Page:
Heat Injuries and Symptoms
The following are common types
of heat injuries and their symptoms.
Heat cramps - muscles cramps
of the abdomen, legs, or arms.
Heat exhaustion - headache,
excessive sweating, dizziness, nausea, clammy skin.
Heat stroke - hot, dry skin,
cessation of sweating, rapid pulse, mental confusion, unconsciousness.
To prevent heat injuries while
exercising, trainers must adjust the intensity to fit the temperature
and humidity. They must ensure that soldiers drink enough water
before and during the exercise session. Body weight is a good
gauge of hydration. If rapid weight loss occurs, dehydration should
be suspected. Plain water is the best replacement fluid to use.
Highly concentrated liquids such as soft drinks and those with
high sugar content may hurt the soldier's performance because
they slow the absorption of water from the stomach.
To prevent heat injuries,
the following hydration guidelines should be used:
Type of drink: cool water
(45 to 55 degrees F).
Before the activity: drink
13 to 20 ounces at least 30 minutes before.
During the activity: drink
3 to 6 ounces at 15 to 30 minute intervals.
After the activity: drink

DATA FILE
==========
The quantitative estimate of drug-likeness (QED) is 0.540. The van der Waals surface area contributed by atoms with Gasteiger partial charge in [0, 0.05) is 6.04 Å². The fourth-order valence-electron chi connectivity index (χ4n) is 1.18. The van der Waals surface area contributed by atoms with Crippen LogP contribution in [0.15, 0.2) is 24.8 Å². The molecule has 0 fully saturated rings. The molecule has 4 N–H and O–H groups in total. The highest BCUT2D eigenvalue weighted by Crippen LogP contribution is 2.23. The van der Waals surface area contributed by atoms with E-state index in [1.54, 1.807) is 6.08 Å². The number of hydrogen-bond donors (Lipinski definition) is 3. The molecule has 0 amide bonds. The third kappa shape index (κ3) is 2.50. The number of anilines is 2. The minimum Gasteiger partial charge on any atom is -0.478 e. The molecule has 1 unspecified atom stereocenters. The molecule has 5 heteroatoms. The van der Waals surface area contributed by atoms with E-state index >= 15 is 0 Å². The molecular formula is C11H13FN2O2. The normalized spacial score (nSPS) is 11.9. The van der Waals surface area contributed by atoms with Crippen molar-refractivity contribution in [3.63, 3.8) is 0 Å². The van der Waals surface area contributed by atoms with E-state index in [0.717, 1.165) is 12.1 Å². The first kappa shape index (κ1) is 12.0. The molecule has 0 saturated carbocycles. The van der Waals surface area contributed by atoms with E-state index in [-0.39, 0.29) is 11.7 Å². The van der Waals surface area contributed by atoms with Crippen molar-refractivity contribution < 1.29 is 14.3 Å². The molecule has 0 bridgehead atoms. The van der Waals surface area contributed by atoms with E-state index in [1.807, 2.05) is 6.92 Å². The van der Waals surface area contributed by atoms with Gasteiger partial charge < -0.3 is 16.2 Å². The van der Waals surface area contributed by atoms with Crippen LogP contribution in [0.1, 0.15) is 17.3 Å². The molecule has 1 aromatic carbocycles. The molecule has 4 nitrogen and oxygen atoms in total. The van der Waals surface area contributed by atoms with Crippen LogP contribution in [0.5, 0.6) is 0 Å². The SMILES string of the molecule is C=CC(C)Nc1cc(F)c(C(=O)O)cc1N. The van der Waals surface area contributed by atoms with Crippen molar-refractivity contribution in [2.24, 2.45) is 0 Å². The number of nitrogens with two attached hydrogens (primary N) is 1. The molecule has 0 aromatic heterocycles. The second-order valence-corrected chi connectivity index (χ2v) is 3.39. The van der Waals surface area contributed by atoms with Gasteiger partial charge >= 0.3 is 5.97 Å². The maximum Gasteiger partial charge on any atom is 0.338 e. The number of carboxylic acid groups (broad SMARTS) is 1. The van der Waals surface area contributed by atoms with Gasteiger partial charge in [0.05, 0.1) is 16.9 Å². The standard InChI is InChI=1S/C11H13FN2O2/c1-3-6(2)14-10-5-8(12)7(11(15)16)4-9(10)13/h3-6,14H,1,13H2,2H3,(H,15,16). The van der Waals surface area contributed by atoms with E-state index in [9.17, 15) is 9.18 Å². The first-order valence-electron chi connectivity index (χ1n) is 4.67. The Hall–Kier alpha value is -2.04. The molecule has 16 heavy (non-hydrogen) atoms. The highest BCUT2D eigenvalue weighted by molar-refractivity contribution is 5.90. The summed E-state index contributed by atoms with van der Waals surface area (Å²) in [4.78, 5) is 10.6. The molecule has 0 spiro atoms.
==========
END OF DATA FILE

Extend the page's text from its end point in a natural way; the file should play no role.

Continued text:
to satisfy thirst, then drink a little more.
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Buy The Book This Site Is Based On
U.S. Army Field Manual 21-20 is the source material for this website. A soldier's level of physical fitness has a direct impact on his combat readiness. The many battles in which American troops have fought under-score the important role physical fitness plays on the battlefield. The renewed nationwide interest in fitness has been accompanied by many research studies on the effects of regular participation in sound physical fitness programs. The overwhelming conclusion is that such programs enhance a person's quality of life, improve productivity, and bring about positive physical and mental changes. Not only are physically fit soldiers essential to the Army, they are also more likely to have enjoyable, productive lives, and you can too.